The University of Berkeley has opened a glimpse into the way bacteria use CRISPR, the microbial immune system that inspired the invention of the method for genetic modification also known as CRISPR. The paper published in Science by Jennifer Doudna’s team is a fascinating piece of basic research and scientists are hopeful they will be able to turn the discovery into a new biotech tool. Continue reading
A few artists are already interested in using CRISPR to explore the border between biology and art, but scientists have so far been able to develop the artistic potential of genetics more elegantly and surprisingly. In this Nature paper, George Church’s group recalls the beginnings of cinematography by introducing old images of a galloping horse into a dividing bacterial population. Harvard researchers have chosen a historical sequence captured by British photographer Eadweard Muybridge in 1887, using a code based on nucleotide triplets to specify pixels tonalities. The exploit is technically astonishing, and it is not just a divertissement. It represents a proof of concept that one day perhaps we will be able to build cellular recorders, that can collect and store what is going on inside cells. But enthusiasm for futuristic research applications is joined here by an ancient sense of wonder. That galloping horse turns upside down proportion and hierarchy: it is the great in the small, the elegant in the primitive, the mammal in bacteria. Science has become magic. Art indeed.
Faster, better, cheaper is a motto adopted by Nasa that perfectly fits CRISPR as well. The most popular technique for genetic modification, in fact, has the reputation of being quick, affordable and precise. This deserved good name was unexpectedly tarnished by a study questioning the technology precision, published in the June issue of Nature Methods. However, reports about CRISPR’s demise have been greatly exaggerated, to paraphrase Mark Twain. Just over a month later, three analyses challenging the controversial study are already available in the pre-publication archive bioRxiv, and Nature Methods has alerted its readers about the criticisms received by publishing an editorial note which could turn into a retraction. Continue reading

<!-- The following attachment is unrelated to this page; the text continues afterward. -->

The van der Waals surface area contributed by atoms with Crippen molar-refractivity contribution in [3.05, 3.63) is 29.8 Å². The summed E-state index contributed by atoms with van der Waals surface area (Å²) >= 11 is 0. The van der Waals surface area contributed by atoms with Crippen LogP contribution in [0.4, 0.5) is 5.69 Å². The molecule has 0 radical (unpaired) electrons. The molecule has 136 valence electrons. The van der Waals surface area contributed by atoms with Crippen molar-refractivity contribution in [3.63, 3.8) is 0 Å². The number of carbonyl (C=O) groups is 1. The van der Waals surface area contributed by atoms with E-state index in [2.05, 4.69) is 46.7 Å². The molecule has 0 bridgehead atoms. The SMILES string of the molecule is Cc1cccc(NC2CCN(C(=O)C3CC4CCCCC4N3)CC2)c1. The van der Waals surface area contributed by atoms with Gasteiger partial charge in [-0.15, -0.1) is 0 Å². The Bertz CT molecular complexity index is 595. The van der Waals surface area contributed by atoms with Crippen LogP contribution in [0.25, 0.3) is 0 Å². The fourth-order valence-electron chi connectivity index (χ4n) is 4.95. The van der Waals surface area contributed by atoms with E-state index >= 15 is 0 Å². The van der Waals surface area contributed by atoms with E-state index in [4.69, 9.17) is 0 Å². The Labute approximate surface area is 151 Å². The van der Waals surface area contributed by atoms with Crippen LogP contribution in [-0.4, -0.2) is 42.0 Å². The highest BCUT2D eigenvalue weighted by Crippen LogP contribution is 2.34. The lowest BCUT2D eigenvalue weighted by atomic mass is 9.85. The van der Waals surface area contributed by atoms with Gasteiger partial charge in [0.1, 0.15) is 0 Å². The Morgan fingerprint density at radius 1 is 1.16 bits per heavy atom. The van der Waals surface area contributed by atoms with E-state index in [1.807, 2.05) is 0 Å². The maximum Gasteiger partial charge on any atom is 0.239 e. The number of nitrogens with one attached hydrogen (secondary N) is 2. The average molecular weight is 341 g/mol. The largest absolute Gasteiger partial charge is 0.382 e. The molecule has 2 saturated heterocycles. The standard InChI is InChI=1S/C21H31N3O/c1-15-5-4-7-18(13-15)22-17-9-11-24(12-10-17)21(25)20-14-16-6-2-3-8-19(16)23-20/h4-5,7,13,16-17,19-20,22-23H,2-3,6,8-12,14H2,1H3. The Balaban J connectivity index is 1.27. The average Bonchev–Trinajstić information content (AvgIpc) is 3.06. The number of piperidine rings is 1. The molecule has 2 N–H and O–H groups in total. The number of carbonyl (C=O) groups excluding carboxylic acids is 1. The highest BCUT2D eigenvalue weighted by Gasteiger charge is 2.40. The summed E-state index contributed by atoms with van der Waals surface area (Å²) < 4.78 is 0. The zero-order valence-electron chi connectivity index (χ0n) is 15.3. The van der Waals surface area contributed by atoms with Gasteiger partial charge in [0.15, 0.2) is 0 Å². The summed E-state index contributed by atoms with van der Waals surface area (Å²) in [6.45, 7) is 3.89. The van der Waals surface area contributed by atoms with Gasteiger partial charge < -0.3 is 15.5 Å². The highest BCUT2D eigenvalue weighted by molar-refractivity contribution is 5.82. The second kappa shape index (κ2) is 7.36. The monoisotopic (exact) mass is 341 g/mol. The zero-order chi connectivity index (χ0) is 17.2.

Our greatest chance to win the biofuels bet is now called Nannochloropsis gaditana. These marine micro-algae do not need fresh water and produce large amounts of fat easy to convert into biodiesel. But even the best natural talent must be cultivated with hard work. Imad Ajjawi and colleagues did just that in the lab, doubling the lipid content of their algae with the help of CRISPR, the celebrated gene-editing technique. Continue reading
Mosquito nets are not enough, vaccines are late to come, land reclamation in Africa is a challenge. But there is a new hope for defeating malaria, coming directly from the most advanced CRISPR frontier. The trick is a kind of genetic chain reaction fuelled by genetic elements called “gene drives”. Researchers are experimenting their power with the aim of crashing the number of mosquitoes responsible for Plasmodium transmission, by spreading genes that are bad for Anopheles gambiae. A gene behaving in Mendelian way has a 50% chance of being passed on from parent to offspring, but it can virtually reach 100% with a little help from a drive. Thus a gene designed to damage a harmful species can propagate within a few generations with a domino effect, until the population collapses. One of the founders of this futuristic strategy is an Italian molecular parasitologist: Andrea Crisanti, of the London Imperial College. We asked him to explain times and ways, strengths and risks of this approach. Continue reading
CRISPR is set to make its commercial debut in maize fields in 2020. The honor (and burden) of probing the market, as the first product developed with the revolutionary technique for genome editing, is up to a kind of corn called waxy for the appearance of its kernels. Its starch is almost entirely amylopectin and almost zero amylose. Conventional waxy varieties already available to farmers have some yield drag due to the undesirable genetic baggage introduced by breeding. Conversely, DuPont Pioneer researchers created a waxy version of their best corn without yield drag or foreign DNA by editing out a gene for an enzyme that produces amylose. Amylopectin is used for the production of goods such as paper adhesives and food thickeners. What remains after its extraction is a protein flour that can be employed as feed. It may sound like a low-profile debut for the celebrated genome editing technology that is asked to succeed where GMOs have failed: gaining consumer confidence. But this is a deliberate strategy, as explained below by Neal Gutterson, DuPont Pioneer’s vice president of R&D. Continue reading